Electronic Work and the white-Collar Employee
Dennis Chamot Department for Professional Employees, AFL-CIO
This chapter addresses concerns that organized labor has about the introduction of white-collar technology. In terms of employment prospects, advanced office technology currently threatens employment for middle managers and clerical workers and eventually will do so for professionals as well. Given the increasingly high unemployment in the past decade, labor growth in new industries and occupations may not compensate for the labor reductions that are associated with new technology. In terms of job quality, use of white-collar technology can lead to deskilling and rationalization of work, increased stress associated with poor ergonomics, computer pacing of work, job speed-ups, excessive monitoring of work by computers, and the exploitation of workers who work from home using computers and telecommunications equipment. These concerns about job security and working conditions result from choices made by equipment and software designers and by managers. Many of the problems, however, can be avoided if employees are actively involved in early stages of the change process.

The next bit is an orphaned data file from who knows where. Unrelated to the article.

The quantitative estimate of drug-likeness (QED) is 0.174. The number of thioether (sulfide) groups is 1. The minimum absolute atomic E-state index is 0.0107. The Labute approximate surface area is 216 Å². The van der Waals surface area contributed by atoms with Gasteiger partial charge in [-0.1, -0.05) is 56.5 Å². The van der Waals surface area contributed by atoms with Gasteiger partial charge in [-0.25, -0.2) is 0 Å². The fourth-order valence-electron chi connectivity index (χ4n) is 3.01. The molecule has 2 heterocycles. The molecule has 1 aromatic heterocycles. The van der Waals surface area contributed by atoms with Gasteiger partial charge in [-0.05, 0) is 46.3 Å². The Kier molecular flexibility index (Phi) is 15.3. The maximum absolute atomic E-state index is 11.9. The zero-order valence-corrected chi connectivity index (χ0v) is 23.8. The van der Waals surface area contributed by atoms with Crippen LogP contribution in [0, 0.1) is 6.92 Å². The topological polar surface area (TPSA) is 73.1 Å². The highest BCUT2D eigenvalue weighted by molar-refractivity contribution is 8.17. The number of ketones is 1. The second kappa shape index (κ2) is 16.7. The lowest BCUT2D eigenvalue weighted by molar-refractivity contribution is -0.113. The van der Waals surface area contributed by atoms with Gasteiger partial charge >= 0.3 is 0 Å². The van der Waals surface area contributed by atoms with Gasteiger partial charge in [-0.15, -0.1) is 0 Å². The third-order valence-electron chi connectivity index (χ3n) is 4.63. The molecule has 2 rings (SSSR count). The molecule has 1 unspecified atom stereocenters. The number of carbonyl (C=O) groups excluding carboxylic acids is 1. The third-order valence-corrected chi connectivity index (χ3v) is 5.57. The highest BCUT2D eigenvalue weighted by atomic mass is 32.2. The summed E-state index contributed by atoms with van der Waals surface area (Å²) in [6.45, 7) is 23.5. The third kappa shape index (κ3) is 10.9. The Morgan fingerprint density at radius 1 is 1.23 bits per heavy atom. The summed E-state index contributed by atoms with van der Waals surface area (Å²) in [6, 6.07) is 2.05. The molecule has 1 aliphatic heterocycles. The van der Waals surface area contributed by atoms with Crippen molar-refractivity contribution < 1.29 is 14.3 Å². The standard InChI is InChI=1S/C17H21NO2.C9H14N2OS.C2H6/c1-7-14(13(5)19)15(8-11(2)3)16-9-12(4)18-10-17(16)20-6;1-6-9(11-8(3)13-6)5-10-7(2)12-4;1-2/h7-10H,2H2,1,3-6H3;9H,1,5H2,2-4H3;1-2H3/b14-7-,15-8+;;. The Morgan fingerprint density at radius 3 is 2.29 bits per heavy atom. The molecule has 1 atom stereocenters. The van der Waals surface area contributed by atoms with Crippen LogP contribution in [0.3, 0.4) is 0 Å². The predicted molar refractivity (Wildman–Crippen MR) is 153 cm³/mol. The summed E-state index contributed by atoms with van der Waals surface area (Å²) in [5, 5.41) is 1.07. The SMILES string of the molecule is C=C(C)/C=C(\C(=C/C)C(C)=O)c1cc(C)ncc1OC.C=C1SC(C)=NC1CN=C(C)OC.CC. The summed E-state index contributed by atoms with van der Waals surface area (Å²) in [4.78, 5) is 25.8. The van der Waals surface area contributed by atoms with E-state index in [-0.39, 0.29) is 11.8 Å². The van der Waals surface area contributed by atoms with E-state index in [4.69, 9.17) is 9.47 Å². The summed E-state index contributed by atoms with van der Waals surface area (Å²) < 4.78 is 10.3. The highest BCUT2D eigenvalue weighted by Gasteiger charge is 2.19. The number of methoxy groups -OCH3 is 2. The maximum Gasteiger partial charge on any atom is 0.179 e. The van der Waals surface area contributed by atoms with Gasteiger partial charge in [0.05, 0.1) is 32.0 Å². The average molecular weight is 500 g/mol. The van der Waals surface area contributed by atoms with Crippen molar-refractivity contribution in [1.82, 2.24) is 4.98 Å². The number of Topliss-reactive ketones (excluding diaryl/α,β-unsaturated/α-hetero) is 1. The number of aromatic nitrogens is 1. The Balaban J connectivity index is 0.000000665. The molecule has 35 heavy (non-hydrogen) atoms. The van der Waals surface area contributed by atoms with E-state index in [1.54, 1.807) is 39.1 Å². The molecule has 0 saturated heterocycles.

The technological transformation of white-collar work is occurring within a context of rapid change in all areas of employment. Computers, microchips and new communications technologies are having profound effects on how work is done in factories, warehouses, retail outlets, and virtually every other type of employment facility in the United States.
The last few years have seen the introduction of a growing array of new office technologies based upon small computers and complex communications systems. Their effects on office workers are only beginning to be felt.
To properly analyze these effects, I find it useful to subdivide the white- collar workforce into three categories: